Some nations are more sovereign than others. Self-determination and flag waving only gets you so far until Russia turns off your gas, which is why “Take Back Control” won more votes than anything before or since. Communities scarred by deindustrialisation wanted real control, a strong standing army, jobs brought back, and order at the border. Boris knew it, he capitalised on it at the election, and won a landslide.
It was no accident that Boris canvassed alongside Gisela Stuart in Sunderland, committing to state aid. By and large, in the seats that abandoned Labour, there was an expectation that fishing would boom, factories would reopen, and wages would rise.
Perhaps we ought not to be surprised that Boris Johnson would confound expectations and go back on his commitments. Yet somehow, I do find myself surprised by the speed of the UK’s Kafkaesque metamorphosis into the fabled Singapore-on-Thames, more digestibly known as “Global Britain”.
The (re)emergence of Global Britain
There were warning signs. The UK-Vietnam deal had the whiff of grapeshot about it. In it we agreed (or more precisely, Liz Truss agreed) that tariffs on a swathe of Vietnamese exports would be wiped out. Then came the real blow, the Australia deal.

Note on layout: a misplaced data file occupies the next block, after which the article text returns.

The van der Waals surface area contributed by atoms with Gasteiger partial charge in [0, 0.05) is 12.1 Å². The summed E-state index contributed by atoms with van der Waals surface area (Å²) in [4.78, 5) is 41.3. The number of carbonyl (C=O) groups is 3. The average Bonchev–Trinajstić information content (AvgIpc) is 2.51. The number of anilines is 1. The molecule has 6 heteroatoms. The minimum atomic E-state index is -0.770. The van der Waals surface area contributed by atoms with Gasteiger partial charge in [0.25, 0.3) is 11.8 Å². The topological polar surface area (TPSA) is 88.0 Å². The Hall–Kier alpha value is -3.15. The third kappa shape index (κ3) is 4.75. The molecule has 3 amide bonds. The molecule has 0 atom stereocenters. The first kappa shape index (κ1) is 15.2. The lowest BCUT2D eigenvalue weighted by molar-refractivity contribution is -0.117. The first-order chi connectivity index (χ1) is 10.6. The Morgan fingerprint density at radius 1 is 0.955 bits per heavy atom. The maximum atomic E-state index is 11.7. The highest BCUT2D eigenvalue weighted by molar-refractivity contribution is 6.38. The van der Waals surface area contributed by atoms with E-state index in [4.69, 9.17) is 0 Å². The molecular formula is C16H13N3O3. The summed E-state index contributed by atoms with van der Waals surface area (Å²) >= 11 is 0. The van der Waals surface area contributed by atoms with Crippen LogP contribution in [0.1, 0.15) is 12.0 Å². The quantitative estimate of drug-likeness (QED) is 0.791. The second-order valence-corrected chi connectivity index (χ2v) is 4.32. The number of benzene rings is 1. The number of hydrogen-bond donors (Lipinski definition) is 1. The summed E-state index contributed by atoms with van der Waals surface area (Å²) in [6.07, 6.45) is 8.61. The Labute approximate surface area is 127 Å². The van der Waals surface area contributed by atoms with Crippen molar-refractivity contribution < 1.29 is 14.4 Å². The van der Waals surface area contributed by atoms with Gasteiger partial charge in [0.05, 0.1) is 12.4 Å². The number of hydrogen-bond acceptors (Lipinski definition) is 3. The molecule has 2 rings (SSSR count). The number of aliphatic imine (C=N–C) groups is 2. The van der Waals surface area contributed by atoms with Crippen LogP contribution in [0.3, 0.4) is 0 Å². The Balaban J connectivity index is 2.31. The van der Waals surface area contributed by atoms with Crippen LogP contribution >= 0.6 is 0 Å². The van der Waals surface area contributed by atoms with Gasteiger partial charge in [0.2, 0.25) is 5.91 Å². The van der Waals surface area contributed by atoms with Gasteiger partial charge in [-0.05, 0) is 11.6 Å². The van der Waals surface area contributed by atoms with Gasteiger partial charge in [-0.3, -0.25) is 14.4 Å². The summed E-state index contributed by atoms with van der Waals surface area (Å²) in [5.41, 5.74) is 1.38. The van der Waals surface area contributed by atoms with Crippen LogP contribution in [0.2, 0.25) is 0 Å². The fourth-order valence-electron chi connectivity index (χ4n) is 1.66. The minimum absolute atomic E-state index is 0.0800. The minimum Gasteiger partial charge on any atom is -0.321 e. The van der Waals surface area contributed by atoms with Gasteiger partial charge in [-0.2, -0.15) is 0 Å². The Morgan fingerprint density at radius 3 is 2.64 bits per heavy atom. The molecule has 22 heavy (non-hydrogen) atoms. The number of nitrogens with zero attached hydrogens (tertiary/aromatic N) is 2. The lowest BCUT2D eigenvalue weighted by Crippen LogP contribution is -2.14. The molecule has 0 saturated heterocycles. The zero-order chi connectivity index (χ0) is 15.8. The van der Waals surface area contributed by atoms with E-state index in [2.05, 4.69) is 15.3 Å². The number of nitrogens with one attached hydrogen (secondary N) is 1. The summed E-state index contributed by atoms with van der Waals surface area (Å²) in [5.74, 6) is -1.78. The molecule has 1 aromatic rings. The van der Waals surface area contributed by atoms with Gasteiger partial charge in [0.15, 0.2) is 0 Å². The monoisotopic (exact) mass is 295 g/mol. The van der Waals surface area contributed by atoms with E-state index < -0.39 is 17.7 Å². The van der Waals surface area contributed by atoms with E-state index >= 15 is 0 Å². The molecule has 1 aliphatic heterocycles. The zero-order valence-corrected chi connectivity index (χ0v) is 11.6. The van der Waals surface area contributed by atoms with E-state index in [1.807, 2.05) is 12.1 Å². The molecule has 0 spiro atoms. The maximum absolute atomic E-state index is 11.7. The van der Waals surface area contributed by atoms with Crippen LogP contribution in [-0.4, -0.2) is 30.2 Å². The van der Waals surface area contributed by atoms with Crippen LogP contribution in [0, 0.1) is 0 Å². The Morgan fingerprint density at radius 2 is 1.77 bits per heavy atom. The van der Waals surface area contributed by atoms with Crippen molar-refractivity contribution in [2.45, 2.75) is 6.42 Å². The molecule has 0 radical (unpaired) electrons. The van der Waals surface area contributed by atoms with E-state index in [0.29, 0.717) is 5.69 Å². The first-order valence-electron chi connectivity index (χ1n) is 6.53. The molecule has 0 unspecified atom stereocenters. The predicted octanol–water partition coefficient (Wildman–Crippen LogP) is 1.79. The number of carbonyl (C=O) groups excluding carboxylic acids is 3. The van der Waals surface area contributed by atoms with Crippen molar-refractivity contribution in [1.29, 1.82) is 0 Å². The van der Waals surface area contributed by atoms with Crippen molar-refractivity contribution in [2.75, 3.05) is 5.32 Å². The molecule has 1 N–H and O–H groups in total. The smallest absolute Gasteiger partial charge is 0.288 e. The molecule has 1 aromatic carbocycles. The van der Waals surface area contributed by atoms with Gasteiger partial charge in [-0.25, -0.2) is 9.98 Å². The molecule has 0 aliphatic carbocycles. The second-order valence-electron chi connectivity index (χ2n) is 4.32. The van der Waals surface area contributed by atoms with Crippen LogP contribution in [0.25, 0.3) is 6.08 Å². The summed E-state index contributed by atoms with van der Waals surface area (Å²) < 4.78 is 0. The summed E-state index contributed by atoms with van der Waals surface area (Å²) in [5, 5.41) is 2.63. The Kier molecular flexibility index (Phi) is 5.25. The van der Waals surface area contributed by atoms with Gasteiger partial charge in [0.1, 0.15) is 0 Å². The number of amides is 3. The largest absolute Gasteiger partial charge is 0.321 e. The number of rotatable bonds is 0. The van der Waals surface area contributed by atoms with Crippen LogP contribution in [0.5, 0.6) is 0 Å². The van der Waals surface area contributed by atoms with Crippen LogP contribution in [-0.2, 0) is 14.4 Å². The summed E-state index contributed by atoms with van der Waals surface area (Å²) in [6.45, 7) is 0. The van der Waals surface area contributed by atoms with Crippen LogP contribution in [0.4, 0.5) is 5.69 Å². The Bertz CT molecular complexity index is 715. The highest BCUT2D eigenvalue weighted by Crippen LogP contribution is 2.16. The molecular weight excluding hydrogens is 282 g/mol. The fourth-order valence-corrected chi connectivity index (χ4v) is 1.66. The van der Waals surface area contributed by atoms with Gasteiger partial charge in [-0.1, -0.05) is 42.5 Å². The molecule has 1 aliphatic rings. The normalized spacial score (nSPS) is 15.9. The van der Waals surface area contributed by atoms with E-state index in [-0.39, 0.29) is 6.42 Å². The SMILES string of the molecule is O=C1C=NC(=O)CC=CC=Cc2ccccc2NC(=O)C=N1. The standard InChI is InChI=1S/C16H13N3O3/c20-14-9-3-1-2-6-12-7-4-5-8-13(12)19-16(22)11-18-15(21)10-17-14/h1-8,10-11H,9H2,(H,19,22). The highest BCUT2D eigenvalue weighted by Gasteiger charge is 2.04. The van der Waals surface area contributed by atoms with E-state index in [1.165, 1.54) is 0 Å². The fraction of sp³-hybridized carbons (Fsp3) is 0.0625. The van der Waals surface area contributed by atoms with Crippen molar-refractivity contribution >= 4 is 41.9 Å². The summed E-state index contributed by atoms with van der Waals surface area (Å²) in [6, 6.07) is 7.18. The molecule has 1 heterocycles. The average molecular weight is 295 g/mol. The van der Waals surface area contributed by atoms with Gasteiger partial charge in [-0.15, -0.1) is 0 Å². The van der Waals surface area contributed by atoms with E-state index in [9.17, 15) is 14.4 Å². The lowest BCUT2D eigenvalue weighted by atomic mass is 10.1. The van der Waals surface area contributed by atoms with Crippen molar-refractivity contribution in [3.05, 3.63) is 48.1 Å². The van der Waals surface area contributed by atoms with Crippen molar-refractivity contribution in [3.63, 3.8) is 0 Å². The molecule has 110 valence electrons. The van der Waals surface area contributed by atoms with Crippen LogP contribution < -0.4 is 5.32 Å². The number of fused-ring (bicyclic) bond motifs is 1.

In her eagerness to score a PR win, Truss signed a deal that confounded even the Aussies’ best expectations. In fifteen years, all tariff and quota protections on British beef will be yielded, and this to a nation whose advantage is so absolute not even the US will trade their beef freely. This ‘deal’ is a surrender document which heralds devastation for farmers. But then we will be able to eat Tim Tams, so there is that.
What began as tragedy is now descending into a farce. There is now a recommendation by the government’s Trade Remedy Authority that protections on fifty percent of British steel be dropped, including on steel used for the production of Royal Navy ships.
The TRA’s mission statement is to “help defend UK economic interests from unfair international trading practices.” Clearly, it seems that the TRA has forgotten its own mission in pursuit of this new Global Britain. Luckily, the Prime Minister has resisted this latest siren call from free-trade ideologues, but whether he can continue to keep himself tied to the mast is anybody’s guess.
It could be that the Cabinet are suffering from a bout of Covid-induced amnesia. Evidently, they have forgotten the lessons of Thatcherite deindustrialisation, whose spectre returned to haunt us when our weakened manufacturing and chemicals industries failed to make ventilators or produce tests in our hour of need.
What’s worse though is their apparent and alarming short-term forgetfulness regarding one of the greatest successes to emerge from this mess: namely, the vaccine rollout. Onshore manufacturing paid dividends in saved lives, and now looks to bring soft power as we move to become a vaccine exporter.
A tale of Tory hubris
If not the result of amnesia, then the government’s actions must surely be hubris. Global Britain seems the brainchild of a Conservative party stuck in the early 20th century.